Everything, even the disk space consumed by the installation (although that is trivial and static). The data in the database is quite compressed or efficient though and the only thing you should worry about is attachments (of any type).
Assuming you have an issue that is really simple and has, for example, a 40 character summary, 200 character description, an 80 character comment and a worklog, the raw data in there is 40 + 80 + 200 + 200 for the text, plus a couple of bytes for comment author and a few more for the comment date, and similarly a few more for the date author and amount of time done in the worklog. Say 350 bytes overall.
But it will take up less space than that, but also more.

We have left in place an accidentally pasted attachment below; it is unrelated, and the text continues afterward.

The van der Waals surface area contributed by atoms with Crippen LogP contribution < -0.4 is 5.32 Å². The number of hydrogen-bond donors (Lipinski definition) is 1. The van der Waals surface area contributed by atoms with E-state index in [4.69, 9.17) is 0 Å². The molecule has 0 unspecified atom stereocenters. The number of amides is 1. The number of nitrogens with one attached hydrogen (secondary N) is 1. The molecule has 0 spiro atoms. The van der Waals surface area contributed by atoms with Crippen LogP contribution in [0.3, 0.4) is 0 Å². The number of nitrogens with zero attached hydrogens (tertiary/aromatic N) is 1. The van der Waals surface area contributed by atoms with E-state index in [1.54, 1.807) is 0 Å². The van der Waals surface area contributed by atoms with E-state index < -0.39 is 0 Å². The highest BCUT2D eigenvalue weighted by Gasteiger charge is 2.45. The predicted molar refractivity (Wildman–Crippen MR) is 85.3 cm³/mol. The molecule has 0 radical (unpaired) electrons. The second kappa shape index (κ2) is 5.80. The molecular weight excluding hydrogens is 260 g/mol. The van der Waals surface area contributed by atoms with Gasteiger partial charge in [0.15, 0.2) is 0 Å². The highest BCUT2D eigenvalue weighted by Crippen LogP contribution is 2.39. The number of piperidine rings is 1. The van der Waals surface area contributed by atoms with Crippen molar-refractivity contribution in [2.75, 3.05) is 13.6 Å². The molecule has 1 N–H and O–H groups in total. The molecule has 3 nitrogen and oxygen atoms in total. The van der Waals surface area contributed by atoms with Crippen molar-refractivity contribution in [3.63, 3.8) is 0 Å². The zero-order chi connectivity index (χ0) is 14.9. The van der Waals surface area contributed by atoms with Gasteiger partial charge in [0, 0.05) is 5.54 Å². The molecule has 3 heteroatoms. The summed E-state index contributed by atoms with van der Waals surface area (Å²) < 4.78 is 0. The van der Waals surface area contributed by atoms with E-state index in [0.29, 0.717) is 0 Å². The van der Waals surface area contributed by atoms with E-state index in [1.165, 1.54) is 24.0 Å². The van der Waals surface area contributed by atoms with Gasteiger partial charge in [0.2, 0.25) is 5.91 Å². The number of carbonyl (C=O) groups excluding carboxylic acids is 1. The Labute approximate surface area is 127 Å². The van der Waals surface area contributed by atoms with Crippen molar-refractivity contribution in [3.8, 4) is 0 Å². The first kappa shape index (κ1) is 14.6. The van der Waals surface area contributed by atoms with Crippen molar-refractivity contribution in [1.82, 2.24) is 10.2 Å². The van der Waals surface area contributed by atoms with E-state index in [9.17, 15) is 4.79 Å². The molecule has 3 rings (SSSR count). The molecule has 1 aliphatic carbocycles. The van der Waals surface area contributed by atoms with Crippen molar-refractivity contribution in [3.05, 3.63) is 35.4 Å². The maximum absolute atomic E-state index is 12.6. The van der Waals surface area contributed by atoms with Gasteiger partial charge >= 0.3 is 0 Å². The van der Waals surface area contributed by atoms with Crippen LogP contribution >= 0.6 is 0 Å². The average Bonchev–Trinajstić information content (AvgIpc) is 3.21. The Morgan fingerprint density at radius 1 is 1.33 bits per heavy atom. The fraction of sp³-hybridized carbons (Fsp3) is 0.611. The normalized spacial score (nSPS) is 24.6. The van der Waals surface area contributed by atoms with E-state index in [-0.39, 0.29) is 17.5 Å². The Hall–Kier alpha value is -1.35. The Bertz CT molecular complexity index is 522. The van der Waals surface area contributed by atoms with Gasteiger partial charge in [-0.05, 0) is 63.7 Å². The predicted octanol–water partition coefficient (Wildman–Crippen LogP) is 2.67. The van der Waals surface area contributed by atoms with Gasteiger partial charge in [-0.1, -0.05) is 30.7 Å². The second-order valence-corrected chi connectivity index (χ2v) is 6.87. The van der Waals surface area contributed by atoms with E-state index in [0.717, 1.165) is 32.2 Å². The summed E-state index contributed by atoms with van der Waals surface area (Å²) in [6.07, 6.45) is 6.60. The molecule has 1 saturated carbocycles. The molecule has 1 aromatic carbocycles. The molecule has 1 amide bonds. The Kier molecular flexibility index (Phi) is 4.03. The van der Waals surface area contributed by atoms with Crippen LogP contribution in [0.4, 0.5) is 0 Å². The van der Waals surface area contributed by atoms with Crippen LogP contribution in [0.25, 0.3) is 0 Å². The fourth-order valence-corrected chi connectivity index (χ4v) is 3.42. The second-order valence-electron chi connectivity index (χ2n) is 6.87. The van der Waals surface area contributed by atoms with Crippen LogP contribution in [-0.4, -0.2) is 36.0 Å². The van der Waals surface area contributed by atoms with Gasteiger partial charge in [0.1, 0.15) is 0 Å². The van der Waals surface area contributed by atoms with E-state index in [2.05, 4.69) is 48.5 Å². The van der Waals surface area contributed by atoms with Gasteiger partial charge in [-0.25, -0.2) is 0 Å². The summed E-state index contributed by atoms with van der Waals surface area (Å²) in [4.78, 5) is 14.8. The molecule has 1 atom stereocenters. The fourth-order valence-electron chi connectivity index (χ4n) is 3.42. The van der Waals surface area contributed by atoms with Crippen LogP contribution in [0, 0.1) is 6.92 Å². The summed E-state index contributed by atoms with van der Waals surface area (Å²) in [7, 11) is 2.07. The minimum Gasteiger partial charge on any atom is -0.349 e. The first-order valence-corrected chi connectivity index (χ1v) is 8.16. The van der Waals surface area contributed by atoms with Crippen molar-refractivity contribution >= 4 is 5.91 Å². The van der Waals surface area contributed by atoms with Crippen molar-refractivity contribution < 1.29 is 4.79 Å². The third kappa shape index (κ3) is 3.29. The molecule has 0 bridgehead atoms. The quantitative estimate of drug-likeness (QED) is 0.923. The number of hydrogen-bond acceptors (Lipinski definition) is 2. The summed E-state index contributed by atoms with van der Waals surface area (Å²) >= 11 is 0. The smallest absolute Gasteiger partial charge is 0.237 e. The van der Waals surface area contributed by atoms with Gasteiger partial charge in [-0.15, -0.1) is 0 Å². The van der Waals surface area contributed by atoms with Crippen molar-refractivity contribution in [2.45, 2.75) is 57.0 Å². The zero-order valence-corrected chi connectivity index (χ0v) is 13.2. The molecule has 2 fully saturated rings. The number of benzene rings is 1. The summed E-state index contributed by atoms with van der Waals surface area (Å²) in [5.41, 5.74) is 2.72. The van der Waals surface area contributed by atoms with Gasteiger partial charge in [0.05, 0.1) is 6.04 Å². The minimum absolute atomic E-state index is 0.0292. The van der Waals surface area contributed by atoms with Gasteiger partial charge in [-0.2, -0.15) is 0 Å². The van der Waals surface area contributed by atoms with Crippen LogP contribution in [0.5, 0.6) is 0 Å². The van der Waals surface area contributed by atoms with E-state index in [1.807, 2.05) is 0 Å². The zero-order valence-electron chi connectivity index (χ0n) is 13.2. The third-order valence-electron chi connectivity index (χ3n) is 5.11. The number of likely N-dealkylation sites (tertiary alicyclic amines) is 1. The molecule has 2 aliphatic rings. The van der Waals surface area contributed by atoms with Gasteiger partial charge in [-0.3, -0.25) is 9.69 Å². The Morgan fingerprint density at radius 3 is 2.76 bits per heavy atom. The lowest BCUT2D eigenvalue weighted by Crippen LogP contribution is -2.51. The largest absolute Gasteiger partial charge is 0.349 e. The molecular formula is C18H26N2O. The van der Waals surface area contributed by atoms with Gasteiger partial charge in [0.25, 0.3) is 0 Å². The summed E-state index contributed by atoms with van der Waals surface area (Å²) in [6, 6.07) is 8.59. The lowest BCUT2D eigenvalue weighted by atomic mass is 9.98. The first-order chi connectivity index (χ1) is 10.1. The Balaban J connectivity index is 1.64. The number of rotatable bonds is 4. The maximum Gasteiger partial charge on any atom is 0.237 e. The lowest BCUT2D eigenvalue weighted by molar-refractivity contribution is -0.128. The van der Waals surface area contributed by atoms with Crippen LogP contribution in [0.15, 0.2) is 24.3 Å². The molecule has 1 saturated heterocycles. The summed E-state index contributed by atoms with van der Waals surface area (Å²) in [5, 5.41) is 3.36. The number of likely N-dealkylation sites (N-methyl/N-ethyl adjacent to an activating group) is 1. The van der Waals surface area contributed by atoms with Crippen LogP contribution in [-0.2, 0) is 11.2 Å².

More because there's data related to how it is being held, and data you have not entered directly but still needs to created and stored. A field has field and screen configuration at the very least, and if you're talking custom fields, context, options, searcher, name etc.
But because all of that is stored in a database, the storage is mostly optimised. Try looking at the physical files that the database server stores the Jira data in. They look like junk to the human eye because they're built for optimised access first, and minimal space second.
What I'm saying here is that the rules for working out "how many bits something will take up on a disk" are fantastically complex and not worth the effort.
Yes, the more issues/pages/users/other stuff in the database you have, then the more storage it consumes. But it is trivial compared to the attachments and repositories. Hundreds of thousands of issues remains a small amount of disk space, unless you decide to add 1Mb attachments to each one
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